The recent rise of edible insects and bug-based food products across Europe and North America has led many Muslims who adhere to a halal diet to ask: are bugs halal? This extensive article analyzes principles from the Qur’an, hadiths, and Islamic jurisprudence to examine the permissibility and halal certification requirements around consuming insects.

Defining Halal Food Standards in Islam

The Qur’an outlines general criteria for food that Muslims consider permissible to eat. Halal is often translated as ‘lawful’ or ‘permitted.’ For meat products including beef, chicken, or other livestock to be certified halal:

  • The animal must be among those classified for consumption – excluding categories like carrion, blood, pork, or those slaughtered with the invocation of any other entity besides Allah

  • The slaughter itself must align to Islamic ritual procedure involving recitation of tasmiyya while using a sharpened blade for quick kill

Additionally, various narrations of guidance from the Prophet Muhammad (PBUH) reaffirm intrinsic prohibitions, such as this hadith from Sahih Muslim:

“He has forbidden you…the flesh of swine, and the meat of that which has been slaughtered in other than Allah’s name.”

While these primary sources cover qualification and exclusion around common livestock species, there remains ambiguity around the ruling on insects when analyzed through the lens of traditional Islamic jurisprudence.

Documented Allowances for Certain Insects in the Hadiths

Neither the Qur’an nor the authoritative hadith collections contain clear universal allowances or prohibitions towards consuming most insects sold today as food, including:

  • Crickets
  • Mealworms
  • Grasshoppers
  • Cicadas

However, some narrations provide precedent and legal backing for the halal status of two specific varieties under qualified situations – locusts and honey bees:

This hadith documented in Sunan Abi Dawud quotes the response from the Prophet Muhammed (PBUH) himself during a locust swarm infestation and famine faced by the early Muslims:

“We have been allowed two kinds of dead meat and two kinds of blood,” listing locusts among the dead meat permitted even without ritual slaughter.

The Prophet Muhammed (pbuh) further sanctioned the flexibility that locusts are mubah, or broadly permitted, at times of necessity when other food sources may not be available.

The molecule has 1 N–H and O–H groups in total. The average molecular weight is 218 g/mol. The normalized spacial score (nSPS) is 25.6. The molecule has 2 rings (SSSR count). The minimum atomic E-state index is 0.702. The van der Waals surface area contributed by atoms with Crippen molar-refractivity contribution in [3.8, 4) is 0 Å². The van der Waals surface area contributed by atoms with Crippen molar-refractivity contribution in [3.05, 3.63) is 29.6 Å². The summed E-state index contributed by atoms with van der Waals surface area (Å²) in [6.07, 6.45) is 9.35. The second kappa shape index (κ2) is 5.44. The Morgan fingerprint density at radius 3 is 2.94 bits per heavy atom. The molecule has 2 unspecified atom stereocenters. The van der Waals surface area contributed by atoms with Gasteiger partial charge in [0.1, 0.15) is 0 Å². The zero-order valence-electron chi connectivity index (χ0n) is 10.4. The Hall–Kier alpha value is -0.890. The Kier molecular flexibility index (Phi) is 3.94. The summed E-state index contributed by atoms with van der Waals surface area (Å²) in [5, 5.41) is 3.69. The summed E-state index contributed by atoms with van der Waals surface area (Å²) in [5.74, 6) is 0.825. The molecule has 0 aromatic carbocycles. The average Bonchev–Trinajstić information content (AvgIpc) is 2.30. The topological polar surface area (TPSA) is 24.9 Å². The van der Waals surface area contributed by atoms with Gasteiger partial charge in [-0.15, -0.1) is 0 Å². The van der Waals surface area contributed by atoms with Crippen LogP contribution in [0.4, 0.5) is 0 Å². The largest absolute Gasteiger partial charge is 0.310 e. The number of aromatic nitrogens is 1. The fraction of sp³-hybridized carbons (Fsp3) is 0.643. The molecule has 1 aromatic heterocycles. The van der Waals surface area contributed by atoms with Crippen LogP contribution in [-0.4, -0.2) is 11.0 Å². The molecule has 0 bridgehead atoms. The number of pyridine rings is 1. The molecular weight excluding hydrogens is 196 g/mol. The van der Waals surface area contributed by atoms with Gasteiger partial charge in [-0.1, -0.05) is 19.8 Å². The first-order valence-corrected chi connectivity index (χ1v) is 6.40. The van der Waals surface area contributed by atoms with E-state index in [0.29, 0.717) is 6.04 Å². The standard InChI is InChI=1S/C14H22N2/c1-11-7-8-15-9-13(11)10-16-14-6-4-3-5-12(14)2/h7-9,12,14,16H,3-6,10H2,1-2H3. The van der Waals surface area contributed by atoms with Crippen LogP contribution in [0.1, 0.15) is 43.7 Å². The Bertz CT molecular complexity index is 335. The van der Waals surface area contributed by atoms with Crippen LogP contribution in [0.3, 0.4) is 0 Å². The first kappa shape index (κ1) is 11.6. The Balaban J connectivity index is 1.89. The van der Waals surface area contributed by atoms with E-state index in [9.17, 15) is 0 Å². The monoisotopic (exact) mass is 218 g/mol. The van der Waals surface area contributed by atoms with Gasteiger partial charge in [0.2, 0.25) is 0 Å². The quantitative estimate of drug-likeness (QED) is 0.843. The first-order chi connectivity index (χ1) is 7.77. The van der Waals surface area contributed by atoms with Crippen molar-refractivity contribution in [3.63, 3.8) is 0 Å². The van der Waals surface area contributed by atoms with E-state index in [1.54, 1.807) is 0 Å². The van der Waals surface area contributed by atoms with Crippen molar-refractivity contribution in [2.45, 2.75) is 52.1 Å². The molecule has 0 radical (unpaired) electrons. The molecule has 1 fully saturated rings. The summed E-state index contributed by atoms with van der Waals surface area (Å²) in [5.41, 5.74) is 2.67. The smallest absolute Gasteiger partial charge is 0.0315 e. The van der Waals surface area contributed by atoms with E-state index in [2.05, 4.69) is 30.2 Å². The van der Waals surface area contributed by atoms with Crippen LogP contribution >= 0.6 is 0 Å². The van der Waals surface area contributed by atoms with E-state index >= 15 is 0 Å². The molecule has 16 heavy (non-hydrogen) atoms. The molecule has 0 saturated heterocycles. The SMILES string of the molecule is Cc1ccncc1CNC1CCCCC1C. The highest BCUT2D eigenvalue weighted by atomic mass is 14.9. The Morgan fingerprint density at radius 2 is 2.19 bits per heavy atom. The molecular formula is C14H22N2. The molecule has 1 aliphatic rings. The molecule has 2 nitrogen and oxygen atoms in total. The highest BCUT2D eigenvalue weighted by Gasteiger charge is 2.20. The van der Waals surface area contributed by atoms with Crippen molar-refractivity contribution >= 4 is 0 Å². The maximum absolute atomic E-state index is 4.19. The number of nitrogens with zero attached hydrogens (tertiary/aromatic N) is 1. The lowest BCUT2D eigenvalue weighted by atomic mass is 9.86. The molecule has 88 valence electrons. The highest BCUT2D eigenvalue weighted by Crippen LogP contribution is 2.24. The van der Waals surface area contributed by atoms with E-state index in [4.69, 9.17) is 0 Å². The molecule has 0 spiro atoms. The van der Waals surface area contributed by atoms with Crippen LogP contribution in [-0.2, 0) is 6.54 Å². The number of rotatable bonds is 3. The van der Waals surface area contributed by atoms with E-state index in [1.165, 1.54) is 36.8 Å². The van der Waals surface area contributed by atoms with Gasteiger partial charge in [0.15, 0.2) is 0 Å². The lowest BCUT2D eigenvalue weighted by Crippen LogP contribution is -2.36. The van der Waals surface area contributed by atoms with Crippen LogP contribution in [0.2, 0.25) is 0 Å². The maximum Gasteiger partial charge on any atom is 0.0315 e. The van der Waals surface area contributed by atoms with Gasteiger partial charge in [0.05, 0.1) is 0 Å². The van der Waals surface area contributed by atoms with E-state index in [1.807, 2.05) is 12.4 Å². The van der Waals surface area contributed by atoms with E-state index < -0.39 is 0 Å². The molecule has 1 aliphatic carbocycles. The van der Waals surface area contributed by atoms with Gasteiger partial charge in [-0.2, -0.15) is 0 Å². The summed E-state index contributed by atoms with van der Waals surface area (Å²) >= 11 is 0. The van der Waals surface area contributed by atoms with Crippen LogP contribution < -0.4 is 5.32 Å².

Honey and bee larvae are also described as having healing properties in parts of the Sunan:

The Messenger of Allah (PBUH) said “Eat honey, for it cures every illness.”

Since the Sunnah serves as an enduring record of the Prophet Muhammed (pbuh) life modeled as an example for Muslims, these narrations regarding locusts and honey provide grounds for other insects to potentially be considered halal.

Principles for Determining an Insect Species’ Permissibility

To determine rulings on modern insect varieties entering global food chains and markets, Muslim legal bodies have established methodology through fiqh frameworks to resolve ambiguity when a given animal is not explicitly addressed in the core texts of Qur’an and Sunnah:

Insects Classified as Land Animals Under Islamic Law

  • The Hanafi school outlines legal designations placing insects under the umbrella term of ‘land animals’ – just as camels and goats are categorized
  • This means insects likely qualify for related qualifications around ritual cleansing, hunting restrictions etc. by analogy

Herbivorous/Omnivorous Diets and Natural Food Chain Habits

  • Most farmed and harvested insects like crickets, mealworms and grasshoppers follow herbivorous or omnivorous diets consisting of vegetables, fruit, grains
  • They fill an ecological niche to break down detritus and enable natural decomposition cycles without predatory feeding habits

Body Part and Anatomical Characteristics

Components determining an animal’s legal eligibility like blood volume and bone marrow development are likely not applicable as theological objections towards insects.

With this established methodology, contemporary Islamic opinions have arisen allowing certain insect types meeting these and other Spiritual legal criteria.

Permitted Insects Based on Principle of No Textual Prohibition

In light of no direct prohibition and following criteria allowing locusts and bees, the following varieties have qualified as permissible to eat under modern halal certifications:


The predominant Hanafi school has permitted crickets based on classification among natural herbage and vegetation that was Divinely sanctioned. Multiple contemporary evaluations reaffirm crickets for human usage based on this analogy.


Though mealworms have not yet achieved definitive consensus across schools of thought, many recent Islamic legal opinions have allowed them under similar principles to locusts – as an insect meeting key criteria qualifying them for halal consideration barring further objection. These include herbivorous feeding habits and textual void of prohibition.


Multiple recent analyses have confirmed the halal eligibility of cicadas based on the legislative foundations allowing all locust varieties. Some hadith state locusts as “the cattle of the sea,” providing grounds for extension to related species like cicadas.

Requirements for Halal Certification of Edible Insects

Granting baseline religious permissibility does not yet fully qualify insects as certified halal ready for commercial markets and trade. Additional criteria must be met:

Verification of Suitable Feed and Controlled Farming Conditions

Insects must be raised on permissible vegetation and grains qualified as halal themselves, free of contamination. Facilities must adhere to ethical regulations against cramming, deprivation etc.

Processing and Preparation Following Halal Guidelines

Harvesting, slaughtering, cooking and processing techniques must avoid haram substances. Shared equipment must uphold sanitation protocols according to Sunnah.

Thorough Cleansing of Final Products

Insects must undergo purification remembering cleanliness codes from hadith recommendations following any animal slaughter and butchering.